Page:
By Robert Croan
The splendid Chameleon Musicians ended the first season in their new venue in the Broward Center’s pleasant Abdo Room on April 29 with an intense, serious-minded all-Brahms program.
With cellist and Chameleon founder Iris Van Eck joined by pianist Kemal Gekic and Michael Klotz (who alternated between violin and viola), the ensemble contrasted Brahms’s effusive early Trio in B Major for violin, cello and piano (Op. 8) with one of the composer’s last compositions, his introspective Trio in A minor for viola, cello and piano (Op. 114). The latter is an alternate version of the more familiar trio with clarinet – the viola an authorized substitution which its first publisher included to help increase sales.
The concert opened with Brahms’s Sonata Movement for violin and piano – an odd piece composed in 1853 as part of a collaborative sonata to celebrate the birthday of then superstar violinist Joseph Joachim. The other composers who contributed to this “F-A-E Sonata” (so-named for its recurring thematic motif) were Schumann, and Schumann’s student Albert Dietrich. Brahms provided the Scherzo movement, a pleasant but insignificant morsel that served as a warm-up for Klotz and Gekic. Klotz is better known to this series’ attendees as a violist. On this occasion, his violin playing was strident and less than commanding, though he and the pianist dug into the piece with infectious enthusiasm.
In his time, Brahms was considered an ultra-conservative composer. He followed the model of Beethoven, using classical forms though expanding them in the effusive manner of the Romantic era. Uniquely among his peers, however, Brahms favored the sonorities of the lower and lower-middle range of the instruments, emphasized by thick, closely spaced chords, which gives his music a dark, brooding character that is instantly recognizable. This can be quite gorgeous, but an entire afternoon of Brahms can be heavy going. Some bits of brightness and optimism would have been welcome.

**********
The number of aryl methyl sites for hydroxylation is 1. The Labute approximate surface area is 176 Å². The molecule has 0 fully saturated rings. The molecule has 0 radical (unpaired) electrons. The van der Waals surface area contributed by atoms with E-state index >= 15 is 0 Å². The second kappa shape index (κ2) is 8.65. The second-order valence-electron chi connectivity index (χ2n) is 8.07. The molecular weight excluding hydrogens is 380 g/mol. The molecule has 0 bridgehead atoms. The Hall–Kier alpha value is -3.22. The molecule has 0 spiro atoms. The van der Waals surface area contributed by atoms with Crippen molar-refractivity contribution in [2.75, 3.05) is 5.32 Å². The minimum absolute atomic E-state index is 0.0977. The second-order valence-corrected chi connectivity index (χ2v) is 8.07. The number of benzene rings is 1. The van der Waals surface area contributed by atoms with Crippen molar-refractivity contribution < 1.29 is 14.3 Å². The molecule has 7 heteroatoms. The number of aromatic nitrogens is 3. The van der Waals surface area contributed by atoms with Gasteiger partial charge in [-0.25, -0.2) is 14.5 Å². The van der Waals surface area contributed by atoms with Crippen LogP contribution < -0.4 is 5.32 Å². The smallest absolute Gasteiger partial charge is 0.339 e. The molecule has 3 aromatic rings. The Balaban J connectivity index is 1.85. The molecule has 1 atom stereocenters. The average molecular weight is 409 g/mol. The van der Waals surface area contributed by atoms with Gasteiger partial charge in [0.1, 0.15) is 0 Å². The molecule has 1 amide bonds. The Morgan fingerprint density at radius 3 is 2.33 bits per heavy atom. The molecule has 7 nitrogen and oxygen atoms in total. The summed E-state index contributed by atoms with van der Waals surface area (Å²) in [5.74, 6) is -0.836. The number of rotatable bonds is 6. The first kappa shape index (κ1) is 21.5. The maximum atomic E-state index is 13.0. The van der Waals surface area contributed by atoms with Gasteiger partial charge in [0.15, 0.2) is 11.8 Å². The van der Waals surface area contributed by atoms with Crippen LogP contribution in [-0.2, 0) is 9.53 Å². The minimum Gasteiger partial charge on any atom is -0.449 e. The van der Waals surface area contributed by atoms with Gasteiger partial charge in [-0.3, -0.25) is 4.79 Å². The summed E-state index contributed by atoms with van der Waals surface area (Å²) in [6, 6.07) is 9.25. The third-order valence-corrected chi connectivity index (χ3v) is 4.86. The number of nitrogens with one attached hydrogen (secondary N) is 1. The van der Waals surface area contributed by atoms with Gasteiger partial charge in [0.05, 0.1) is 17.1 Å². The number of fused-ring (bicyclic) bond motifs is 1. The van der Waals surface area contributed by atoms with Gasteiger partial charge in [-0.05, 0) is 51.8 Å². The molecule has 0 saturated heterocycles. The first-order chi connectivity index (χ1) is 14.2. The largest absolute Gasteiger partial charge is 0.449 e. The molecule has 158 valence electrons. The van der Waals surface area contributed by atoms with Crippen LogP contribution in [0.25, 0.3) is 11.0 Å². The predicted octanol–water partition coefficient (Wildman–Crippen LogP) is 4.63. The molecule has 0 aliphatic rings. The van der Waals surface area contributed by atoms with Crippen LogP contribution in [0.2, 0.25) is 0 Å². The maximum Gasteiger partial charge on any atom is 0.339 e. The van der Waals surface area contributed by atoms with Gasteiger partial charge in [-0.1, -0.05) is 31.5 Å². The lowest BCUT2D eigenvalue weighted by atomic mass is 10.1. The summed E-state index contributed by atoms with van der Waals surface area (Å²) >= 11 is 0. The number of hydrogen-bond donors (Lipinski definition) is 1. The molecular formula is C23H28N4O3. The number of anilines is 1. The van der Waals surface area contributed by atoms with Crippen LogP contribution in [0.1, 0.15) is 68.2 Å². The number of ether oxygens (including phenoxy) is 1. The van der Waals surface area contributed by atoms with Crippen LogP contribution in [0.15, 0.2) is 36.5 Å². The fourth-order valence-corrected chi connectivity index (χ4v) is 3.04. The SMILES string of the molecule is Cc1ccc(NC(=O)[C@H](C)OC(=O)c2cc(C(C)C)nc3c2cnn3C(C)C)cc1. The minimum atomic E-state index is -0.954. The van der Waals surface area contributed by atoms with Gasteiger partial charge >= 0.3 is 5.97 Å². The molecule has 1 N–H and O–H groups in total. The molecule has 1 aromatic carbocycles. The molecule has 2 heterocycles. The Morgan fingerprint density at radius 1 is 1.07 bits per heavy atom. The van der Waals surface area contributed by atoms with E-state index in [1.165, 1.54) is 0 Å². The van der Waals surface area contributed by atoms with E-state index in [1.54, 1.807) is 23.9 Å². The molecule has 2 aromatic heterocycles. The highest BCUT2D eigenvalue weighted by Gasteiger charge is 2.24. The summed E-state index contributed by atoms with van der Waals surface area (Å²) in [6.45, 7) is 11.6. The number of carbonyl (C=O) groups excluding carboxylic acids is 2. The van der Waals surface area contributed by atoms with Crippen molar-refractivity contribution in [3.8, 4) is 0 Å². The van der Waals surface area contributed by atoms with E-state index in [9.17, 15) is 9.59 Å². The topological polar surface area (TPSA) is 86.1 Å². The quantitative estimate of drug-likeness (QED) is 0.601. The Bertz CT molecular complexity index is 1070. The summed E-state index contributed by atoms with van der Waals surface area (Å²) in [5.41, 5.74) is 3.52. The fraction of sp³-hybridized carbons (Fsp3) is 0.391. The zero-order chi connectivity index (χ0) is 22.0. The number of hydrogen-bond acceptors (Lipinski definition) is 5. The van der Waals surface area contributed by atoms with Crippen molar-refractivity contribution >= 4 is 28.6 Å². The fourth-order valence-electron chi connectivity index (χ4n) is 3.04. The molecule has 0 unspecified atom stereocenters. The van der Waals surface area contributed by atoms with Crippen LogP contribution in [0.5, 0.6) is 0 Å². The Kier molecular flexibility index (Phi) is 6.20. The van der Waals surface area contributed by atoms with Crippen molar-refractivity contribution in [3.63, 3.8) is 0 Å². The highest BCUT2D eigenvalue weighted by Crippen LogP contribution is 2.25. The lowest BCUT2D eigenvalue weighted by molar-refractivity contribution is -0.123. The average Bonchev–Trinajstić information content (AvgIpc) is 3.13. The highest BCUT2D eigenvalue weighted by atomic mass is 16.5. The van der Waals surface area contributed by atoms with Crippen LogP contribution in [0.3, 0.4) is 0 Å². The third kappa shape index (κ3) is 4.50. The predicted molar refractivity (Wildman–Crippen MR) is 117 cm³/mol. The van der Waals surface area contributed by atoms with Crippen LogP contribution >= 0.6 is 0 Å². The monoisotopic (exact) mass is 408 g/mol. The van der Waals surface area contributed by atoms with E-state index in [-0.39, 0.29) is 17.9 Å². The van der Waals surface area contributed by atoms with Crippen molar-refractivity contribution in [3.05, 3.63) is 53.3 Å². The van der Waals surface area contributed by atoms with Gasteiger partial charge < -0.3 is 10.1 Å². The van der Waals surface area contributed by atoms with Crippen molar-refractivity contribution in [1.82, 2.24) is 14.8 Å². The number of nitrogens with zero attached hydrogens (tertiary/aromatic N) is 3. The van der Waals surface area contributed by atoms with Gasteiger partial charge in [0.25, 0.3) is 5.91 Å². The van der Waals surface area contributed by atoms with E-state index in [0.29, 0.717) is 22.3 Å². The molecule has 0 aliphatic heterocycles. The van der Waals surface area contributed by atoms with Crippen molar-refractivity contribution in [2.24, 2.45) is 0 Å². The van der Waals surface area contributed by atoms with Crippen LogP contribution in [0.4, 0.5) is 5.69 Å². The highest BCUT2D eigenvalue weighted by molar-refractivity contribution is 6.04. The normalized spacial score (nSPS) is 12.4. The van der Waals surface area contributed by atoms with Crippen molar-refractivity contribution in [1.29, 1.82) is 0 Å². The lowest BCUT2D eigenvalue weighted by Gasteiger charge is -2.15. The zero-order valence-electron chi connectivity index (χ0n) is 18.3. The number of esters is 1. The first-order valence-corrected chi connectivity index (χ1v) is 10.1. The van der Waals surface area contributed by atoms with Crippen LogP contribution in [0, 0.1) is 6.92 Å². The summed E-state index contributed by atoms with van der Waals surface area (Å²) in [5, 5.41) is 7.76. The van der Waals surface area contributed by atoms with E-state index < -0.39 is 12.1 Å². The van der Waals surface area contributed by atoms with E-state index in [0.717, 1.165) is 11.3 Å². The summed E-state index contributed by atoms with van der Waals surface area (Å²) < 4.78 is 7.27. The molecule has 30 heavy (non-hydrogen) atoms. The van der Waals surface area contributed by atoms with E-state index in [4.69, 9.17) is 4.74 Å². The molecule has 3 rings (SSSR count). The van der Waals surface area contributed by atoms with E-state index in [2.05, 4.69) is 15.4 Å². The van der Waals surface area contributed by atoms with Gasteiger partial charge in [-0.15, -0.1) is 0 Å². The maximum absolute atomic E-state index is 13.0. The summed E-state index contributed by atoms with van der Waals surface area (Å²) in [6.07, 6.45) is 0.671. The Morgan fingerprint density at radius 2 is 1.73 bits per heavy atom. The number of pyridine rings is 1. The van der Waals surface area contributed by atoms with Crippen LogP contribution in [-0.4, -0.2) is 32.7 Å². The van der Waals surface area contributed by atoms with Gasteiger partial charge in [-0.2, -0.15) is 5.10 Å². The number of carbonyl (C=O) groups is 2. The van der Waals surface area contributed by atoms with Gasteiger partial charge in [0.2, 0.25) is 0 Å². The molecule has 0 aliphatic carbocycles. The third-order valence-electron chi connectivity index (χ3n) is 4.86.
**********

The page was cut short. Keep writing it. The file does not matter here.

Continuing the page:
What made the event ultimately so rewarding was the way these players communicated – as they always do at Chameleon concerts – their love and joy of playing together. It was like being at someone’s home and listening to old friends (who just happen to be experts on their respective instruments) get together. They interacted in conversational exchanges of phrases, in following each other’s’ subtleties of color and nuance, in an all-over unanimity of purpose that was quite remarkable.
The Trio in B Major dates from 1854, when the composer was 20 years old, wildly Romantic (in the musical sense) and unrestrained in his outpouring of emotion. The Trio contained intermittent mini-cadenzas, ostensibly intended to accommodate violinist Joachim. Later in life, Brahms revised the work, trimming out what he considered the excesses of youth, yet the later version retains much of the ardor and enthusiasm.
The Chameleon performers made much of the lovely arch of the opening phrases, richly stated and reinforced by Gekic’s resilient, rhythmically decisive keyboard work – a major asset throughout the afternoon. The Scherzo was notable for the lilt of the waltz theme midway, while the Adagio abounded with hymn-like piano chords answered by the strings – all the more enhanced by the rich and forceful tone of Van Eck’s cello.
It was enlightening to hear the Op.114 in its permutation for viola, which merges into the collective sound more easily than the soloistic clarinet. And Klotz came into his own, far more impressive and satisfying on this instrument than the violin. This is an inward looking, contemplative work, in which the exchanges between cello and viola set the mood. The similarities in timbre between the two stringed instruments underline the deep-voiced isolation that emanates from this score.
Amid the pervasive gloom, several details, such as the rippling bits of light from the piano in the Andantino, were particularly ingratiating.